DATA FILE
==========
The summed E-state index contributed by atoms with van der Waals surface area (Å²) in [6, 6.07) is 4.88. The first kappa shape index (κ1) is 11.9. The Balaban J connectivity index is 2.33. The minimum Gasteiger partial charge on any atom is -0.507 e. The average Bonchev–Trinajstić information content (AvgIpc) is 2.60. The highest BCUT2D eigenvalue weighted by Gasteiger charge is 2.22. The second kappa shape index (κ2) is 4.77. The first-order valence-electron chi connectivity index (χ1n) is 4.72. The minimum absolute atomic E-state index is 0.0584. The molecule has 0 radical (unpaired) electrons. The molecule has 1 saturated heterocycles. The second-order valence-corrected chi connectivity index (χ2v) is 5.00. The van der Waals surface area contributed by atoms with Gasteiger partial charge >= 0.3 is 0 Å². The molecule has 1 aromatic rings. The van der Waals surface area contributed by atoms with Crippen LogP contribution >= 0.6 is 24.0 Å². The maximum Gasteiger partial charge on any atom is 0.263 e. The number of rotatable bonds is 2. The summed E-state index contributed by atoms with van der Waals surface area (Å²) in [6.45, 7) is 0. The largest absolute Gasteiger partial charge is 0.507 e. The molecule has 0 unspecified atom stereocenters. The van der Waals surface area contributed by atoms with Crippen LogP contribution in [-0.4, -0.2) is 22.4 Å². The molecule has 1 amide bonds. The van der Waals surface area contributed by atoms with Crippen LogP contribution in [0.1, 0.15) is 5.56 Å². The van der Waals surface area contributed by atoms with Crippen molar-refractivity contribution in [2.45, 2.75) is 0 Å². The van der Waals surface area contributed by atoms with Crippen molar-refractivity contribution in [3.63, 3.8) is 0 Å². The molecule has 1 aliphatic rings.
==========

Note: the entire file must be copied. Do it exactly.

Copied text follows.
The summed E-state index contributed by atoms with van der Waals surface area (Å²) in [6, 6.07) is 4.88. The first kappa shape index (κ1) is 11.9. The Balaban J connectivity index is 2.33. The minimum Gasteiger partial charge on any atom is -0.507 e. The average Bonchev–Trinajstić information content (AvgIpc) is 2.60. The highest BCUT2D eigenvalue weighted by Gasteiger charge is 2.22. The second kappa shape index (κ2) is 4.77. The first-order valence-electron chi connectivity index (χ1n) is 4.72. The minimum absolute atomic E-state index is 0.0584. The molecule has 0 radical (unpaired) electrons. The molecule has 1 saturated heterocycles. The second-order valence-corrected chi connectivity index (χ2v) is 5.00. The van der Waals surface area contributed by atoms with Gasteiger partial charge >= 0.3 is 0 Å². The molecule has 1 aromatic rings. The van der Waals surface area contributed by atoms with Crippen LogP contribution >= 0.6 is 24.0 Å². The maximum Gasteiger partial charge on any atom is 0.263 e. The number of rotatable bonds is 2. The summed E-state index contributed by atoms with van der Waals surface area (Å²) in [6.45, 7) is 0. The largest absolute Gasteiger partial charge is 0.507 e. The molecule has 0 unspecified atom stereocenters. The van der Waals surface area contributed by atoms with Crippen LogP contribution in [-0.4, -0.2) is 22.4 Å². The molecule has 1 amide bonds. The van der Waals surface area contributed by atoms with Crippen LogP contribution in [0.1, 0.15) is 5.56 Å². The van der Waals surface area contributed by atoms with Crippen molar-refractivity contribution in [2.45, 2.75) is 0 Å². The van der Waals surface area contributed by atoms with Crippen molar-refractivity contribution in [3.63, 3.8) is 0 Å². The molecule has 1 aliphatic rings.